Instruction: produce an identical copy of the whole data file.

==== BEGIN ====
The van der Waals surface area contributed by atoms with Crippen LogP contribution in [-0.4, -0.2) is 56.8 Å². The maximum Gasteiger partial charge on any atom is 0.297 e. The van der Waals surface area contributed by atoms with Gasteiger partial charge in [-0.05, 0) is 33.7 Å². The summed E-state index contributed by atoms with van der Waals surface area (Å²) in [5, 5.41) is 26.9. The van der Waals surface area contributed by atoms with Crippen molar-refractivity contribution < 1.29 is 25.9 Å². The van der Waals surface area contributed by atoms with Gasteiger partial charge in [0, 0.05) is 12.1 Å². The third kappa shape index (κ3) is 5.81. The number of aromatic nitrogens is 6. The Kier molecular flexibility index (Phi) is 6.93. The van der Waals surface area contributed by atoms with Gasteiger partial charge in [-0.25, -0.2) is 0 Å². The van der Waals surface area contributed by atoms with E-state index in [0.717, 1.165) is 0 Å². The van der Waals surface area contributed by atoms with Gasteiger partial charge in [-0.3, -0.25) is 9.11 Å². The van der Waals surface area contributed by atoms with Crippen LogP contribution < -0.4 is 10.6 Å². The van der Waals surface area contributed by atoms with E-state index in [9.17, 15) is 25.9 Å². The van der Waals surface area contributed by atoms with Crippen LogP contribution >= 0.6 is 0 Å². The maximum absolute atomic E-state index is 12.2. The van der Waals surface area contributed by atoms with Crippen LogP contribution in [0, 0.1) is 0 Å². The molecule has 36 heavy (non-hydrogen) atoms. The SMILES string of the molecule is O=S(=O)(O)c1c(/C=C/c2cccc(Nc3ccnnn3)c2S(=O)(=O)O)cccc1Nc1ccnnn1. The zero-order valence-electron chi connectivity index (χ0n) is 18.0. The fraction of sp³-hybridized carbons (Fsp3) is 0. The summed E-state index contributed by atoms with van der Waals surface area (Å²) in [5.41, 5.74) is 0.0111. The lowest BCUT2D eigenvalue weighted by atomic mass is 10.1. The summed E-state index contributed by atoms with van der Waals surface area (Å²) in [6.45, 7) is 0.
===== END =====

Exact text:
The van der Waals surface area contributed by atoms with Crippen LogP contribution in [-0.4, -0.2) is 56.8 Å². The maximum Gasteiger partial charge on any atom is 0.297 e. The van der Waals surface area contributed by atoms with Gasteiger partial charge in [-0.05, 0) is 33.7 Å². The summed E-state index contributed by atoms with van der Waals surface area (Å²) in [5, 5.41) is 26.9. The van der Waals surface area contributed by atoms with Crippen molar-refractivity contribution < 1.29 is 25.9 Å². The van der Waals surface area contributed by atoms with Gasteiger partial charge in [0, 0.05) is 12.1 Å². The third kappa shape index (κ3) is 5.81. The number of aromatic nitrogens is 6. The Kier molecular flexibility index (Phi) is 6.93. The van der Waals surface area contributed by atoms with Gasteiger partial charge in [-0.25, -0.2) is 0 Å². The van der Waals surface area contributed by atoms with E-state index in [0.717, 1.165) is 0 Å². The van der Waals surface area contributed by atoms with Gasteiger partial charge in [-0.3, -0.25) is 9.11 Å². The van der Waals surface area contributed by atoms with Crippen LogP contribution < -0.4 is 10.6 Å². The van der Waals surface area contributed by atoms with E-state index in [9.17, 15) is 25.9 Å². The van der Waals surface area contributed by atoms with Crippen LogP contribution >= 0.6 is 0 Å². The maximum absolute atomic E-state index is 12.2. The van der Waals surface area contributed by atoms with Crippen LogP contribution in [0, 0.1) is 0 Å². The molecule has 36 heavy (non-hydrogen) atoms. The SMILES string of the molecule is O=S(=O)(O)c1c(/C=C/c2cccc(Nc3ccnnn3)c2S(=O)(=O)O)cccc1Nc1ccnnn1. The zero-order valence-electron chi connectivity index (χ0n) is 18.0. The fraction of sp³-hybridized carbons (Fsp3) is 0. The summed E-state index contributed by atoms with van der Waals surface area (Å²) in [5.41, 5.74) is 0.0111. The lowest BCUT2D eigenvalue weighted by atomic mass is 10.1. The summed E-state index contributed by atoms with van der Waals surface area (Å²) in [6.45, 7) is 0.